Set up this puzzle, and then all of a sudden after dinner, she’d go down and do her puzzle. And one kid would go down and then two would come storming down the stairs and not, they’re playing with their ball, they’re playing with their toys, but they’re still downstairs in the same room that we hadn’t used before because they just like to be together and they like to ask questions and they like to, to be around people who are giving ’em.

Great feedback and teaching ’em, and that’s what you, that’s what gets set up with your core values. Would you like to talk puzzling before we go into ?

Well, and it, the cool thing is, is I would invite them. I’d say, you come down and puzzle with me, and they would or wouldn’t, but then eventually they’d creep down.

And not that they would necessarily be doing the puzzle with me. Sometimes they would just be watching me do the puzzle, but it allows them an opportunity to talk to me, and it’s a very relaxed environment. Sometimes they would end up playing foosball next to the table. or Twister on the floor. Um, but still the, the idea that it’s almost like a magnet.

Like I’d go somewhere and then all of a sudden they’re just attracted to wherever I am. And like Joe was saying, the mindset about it, like I’m grateful for that. Sometimes I want some time to myself, but then I remind myself of the values and how much they mean to me that I never regret having that half an hour of them kind of hanging out with me while.

while I’m puzzling , so I

appreciate it. That’s very cute that you puzzle . I appreciate that.

I have some new puzzles too. ,

with our core values, we are very intentional because it describes how we expect day-to-day life, like Mel was just saying about the, um, wanting to be together. Well, we believe that good people have gratitude, they’re thankful for things in their lives and that they’re not always wanting and looking for the next thing.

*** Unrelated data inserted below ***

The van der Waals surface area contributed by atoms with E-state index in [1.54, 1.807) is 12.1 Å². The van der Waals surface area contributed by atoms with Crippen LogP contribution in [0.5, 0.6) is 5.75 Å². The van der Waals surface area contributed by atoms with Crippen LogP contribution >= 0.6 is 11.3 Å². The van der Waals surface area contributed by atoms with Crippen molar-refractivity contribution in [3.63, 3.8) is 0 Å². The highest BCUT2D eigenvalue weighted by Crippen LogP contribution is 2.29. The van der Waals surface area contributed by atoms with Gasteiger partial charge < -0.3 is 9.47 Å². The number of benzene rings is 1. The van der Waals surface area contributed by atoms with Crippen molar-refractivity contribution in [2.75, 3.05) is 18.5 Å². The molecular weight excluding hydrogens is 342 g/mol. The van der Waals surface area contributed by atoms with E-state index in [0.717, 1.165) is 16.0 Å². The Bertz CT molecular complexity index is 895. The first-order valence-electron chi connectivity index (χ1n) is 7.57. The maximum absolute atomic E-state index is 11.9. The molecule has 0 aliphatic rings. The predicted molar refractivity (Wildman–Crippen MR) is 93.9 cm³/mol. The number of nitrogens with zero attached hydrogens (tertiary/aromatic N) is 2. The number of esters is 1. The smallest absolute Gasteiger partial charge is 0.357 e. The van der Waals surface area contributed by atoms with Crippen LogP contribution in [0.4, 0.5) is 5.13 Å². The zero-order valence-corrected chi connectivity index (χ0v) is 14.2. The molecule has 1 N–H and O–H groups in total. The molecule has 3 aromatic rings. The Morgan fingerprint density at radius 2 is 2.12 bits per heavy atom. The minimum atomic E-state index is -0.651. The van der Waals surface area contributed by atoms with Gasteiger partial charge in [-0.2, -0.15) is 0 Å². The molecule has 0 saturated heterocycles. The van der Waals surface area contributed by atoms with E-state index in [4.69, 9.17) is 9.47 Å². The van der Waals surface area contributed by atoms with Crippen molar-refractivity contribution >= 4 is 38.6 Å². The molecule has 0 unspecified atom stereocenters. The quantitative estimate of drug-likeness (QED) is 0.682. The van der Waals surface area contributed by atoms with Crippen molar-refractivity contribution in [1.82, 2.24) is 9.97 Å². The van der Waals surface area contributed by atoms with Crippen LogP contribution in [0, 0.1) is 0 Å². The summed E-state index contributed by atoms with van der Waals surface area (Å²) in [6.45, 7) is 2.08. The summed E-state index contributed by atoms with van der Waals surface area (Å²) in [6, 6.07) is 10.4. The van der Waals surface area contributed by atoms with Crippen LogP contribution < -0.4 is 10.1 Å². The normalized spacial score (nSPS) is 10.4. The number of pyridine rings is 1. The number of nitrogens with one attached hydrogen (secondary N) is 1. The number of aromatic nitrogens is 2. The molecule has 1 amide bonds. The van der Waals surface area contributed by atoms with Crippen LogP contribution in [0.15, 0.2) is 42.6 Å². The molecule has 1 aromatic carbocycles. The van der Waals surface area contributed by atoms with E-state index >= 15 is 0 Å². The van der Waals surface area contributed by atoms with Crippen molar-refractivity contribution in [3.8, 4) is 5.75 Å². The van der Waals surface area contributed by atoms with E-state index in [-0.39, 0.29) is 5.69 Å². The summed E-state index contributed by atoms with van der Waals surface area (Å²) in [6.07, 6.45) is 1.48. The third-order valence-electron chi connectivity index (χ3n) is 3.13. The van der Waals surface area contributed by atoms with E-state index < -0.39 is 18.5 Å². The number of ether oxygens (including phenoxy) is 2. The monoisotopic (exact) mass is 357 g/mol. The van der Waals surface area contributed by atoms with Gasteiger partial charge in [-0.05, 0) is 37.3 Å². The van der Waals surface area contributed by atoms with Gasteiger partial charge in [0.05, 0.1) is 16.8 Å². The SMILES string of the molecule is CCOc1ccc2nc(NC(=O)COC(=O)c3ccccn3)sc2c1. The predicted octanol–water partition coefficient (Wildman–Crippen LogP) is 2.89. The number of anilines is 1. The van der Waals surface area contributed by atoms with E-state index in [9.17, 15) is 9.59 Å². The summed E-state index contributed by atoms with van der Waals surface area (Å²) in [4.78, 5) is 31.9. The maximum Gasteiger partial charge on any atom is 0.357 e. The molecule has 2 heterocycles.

That’s why we picked to have gratitude being adventurous. We want them to go out and be resilient, go out and, and hike and adventure and, and climb mountains and do things that a lot of people never thought were possible using their physical body. Physical, physical strength isn’t something that can be passed from gener generation to generation, like wealth can, it has to be earned.

And for us, that’s important. So we go ahead and put that on our family core values so they start earning and start building that mindset when they’re. Wanting to be together. Mel talked about a lot, being personally accountable, cuts off a lot of those naggy conversations. Oh, who did this? Like, we don’t have to ask that in our household.

We just, you. be accountable for what happened. So we can go ahead, work to problem solving, go ahead and move forward. If there’s a consequence, we’ll go ahead and imply it. It doesn’t need to be a big dramatic event and we’ve saved so many family blowups with just, hey, being accountable, who, you know, who left their boots on the ground.

Ah, I think it was that. We don’t really have those conversations very much. Would you agree? I do

agree. And, and that’s like you said, it’s become kind of our vocabulary. You know, who’s responsible for this? You know, who made the choice? that this thing happened. Um, sometimes I have to nudge them with that constant gentle pressure, but they understand the, the accountability, they understand and usually they accept responsibility pretty quickly when we remind them of the, the family value,

we view finger pointing as a sign of weakness because you’re giving up power over that situation as somebody else.

You need to own as much as you can of it. So we want ’em to be accountable and work on personal development. They’re going to need to learn so much on this world. We’re sitting here on a podcast on a platform that didn’t exist when we were growing up. This is my third, fourth, fifth project career from being a high school teacher to, uh, starting a company to doing so much different work.

It’s going to change. And we’ve all probably seen that in our job sites, uh, or, or businesses. And if you’re not personally developing, you can’t keep up. And

I, I’d like to add one more thing to that. Uh, these values, I think we’re talking a lot about the kids, but we also as the parents, make sure we point things out.

So if, if we have to be accountable for something or we made a mistake or something like that, we make sure that we show that to the kids, that we also follow the values. You know, I, I never wanna be that parent who says, oh, that’s just because, just cause I’m the parent, I don’t have to do this. Uh, we try to be really open.